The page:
# A Simple Example

Let’s begin with a very simple dataset, two curves on a plane. The network will learn to classify points as belonging to one or the other.

# Continuous Visualization of Layers

In the approach outlined in the previous section, we learn to understand networks by looking at the representation corresponding to each layer. This gives us a discrete list of representations.

1. A linear transformation by the “weight” matrix W
2. A translation by the vector b
3. Point-wise application of tanh.

# Topology of tanh Layers

Each layer stretches and squishes space, but it never cuts, breaks, or folds it. Intuitively, we can see that it preserves topological properties. For example, a set will be connected afterwards if it was before (and vice versa).

1. Let’s assume W has a non-zero determinant. Then it is a bijective linear function with a linear inverse. Linear functions are continuous. So, multiplying by W is a homeomorphism.
2. Translations are homeomorphisms
3. tanh (and sigmoid and softplus but not ReLU) are continuous functions with continuous inverses. They are bijections if we are careful about the domain and range we consider. Applying them pointwise is a homeomorphism

# The Manifold Hypothesis

Is this relevant to real world data sets, like image data? If you take the manifold hypothesis really seriously, I think it bears consideration.

# Links And Homotopy

Another interesting dataset to consider is two linked tori, A and B.

1. The hardest part is the linear transformation. In order for this to be possible, we need W to have a positive determinant. Our premise is that it isn’t zero, and we can flip the sign if it is negative by switching two of the hidden neurons, and so we can guarantee the determinant is positive. The space of positive determinant matrices is path-connected, so there exists p:[0,1]→GLn(R)5 such that p(0)=Id and p(1)=W. We can continually transition from the identity function to the W transformation with the function x→p(t)x, multiplying x at each point in time t by the continuously transitioning matrix p(t).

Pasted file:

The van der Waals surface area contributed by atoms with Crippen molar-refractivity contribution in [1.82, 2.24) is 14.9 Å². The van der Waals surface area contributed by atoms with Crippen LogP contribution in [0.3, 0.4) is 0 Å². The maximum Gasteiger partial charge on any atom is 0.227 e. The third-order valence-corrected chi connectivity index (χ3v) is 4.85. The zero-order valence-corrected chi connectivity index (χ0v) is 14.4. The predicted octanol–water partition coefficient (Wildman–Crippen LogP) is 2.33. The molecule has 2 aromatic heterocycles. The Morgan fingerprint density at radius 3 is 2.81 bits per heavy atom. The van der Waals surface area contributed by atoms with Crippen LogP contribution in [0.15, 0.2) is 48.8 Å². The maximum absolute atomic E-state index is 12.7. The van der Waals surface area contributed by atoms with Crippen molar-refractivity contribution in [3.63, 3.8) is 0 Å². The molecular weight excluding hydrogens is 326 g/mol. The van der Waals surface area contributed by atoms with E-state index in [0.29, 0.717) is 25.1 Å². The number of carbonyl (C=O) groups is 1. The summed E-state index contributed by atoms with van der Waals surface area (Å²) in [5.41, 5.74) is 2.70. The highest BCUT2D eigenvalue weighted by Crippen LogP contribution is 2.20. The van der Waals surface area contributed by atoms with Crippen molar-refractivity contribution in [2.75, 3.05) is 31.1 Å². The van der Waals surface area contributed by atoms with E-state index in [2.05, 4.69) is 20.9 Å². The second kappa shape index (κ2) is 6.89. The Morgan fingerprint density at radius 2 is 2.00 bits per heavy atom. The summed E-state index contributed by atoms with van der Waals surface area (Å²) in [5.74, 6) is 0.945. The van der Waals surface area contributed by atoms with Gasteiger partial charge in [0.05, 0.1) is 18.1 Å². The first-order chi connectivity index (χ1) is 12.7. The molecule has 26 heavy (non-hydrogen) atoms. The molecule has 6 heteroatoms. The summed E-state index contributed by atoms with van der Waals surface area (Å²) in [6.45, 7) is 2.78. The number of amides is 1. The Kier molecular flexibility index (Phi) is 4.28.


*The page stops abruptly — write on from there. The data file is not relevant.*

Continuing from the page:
2. We can continually transition from the identity function to the b translation with the function x→x+tb.
3. We can continually transition from the identity function to the pointwise use of σ with the function: x→(1−t)x+tσ(x). ∎

# The Easy Way Out

The natural thing for a neural net to do, the very easy route, is to try and pull the manifolds apart naively and stretch the parts that are tangled as thin as possible. While this won’t be anywhere close to a genuine solution, it can achieve relatively high classification accuracy and be a tempting local minimum.

# Better Layers for Manipulating Manifolds?

The more I think about standard neural network layers — that is, with an affine transformation followed by a point-wise activation function — the more disenchanted I feel. It’s hard to imagine that these are really very good for manipulating manifolds.

# K-Nearest Neighbor Layers

I’ve also begun to think that linear separability may be a huge, and possibly unreasonable, amount to demand of a neural network. In some ways, it feels like the natural thing to do would be to use k-nearest neighbors (k-NN). However, k-NN’s success is greatly dependent on the representation it classifies data from, so one needs a good representation before k-NN can work well.

# Conclusion

Topological properties of data, such as links, may make it impossible to linearly separate classes using low-dimensional networks, regardless of depth. Even in cases where it is technically possible, such as spirals, it can be very challenging to do so.

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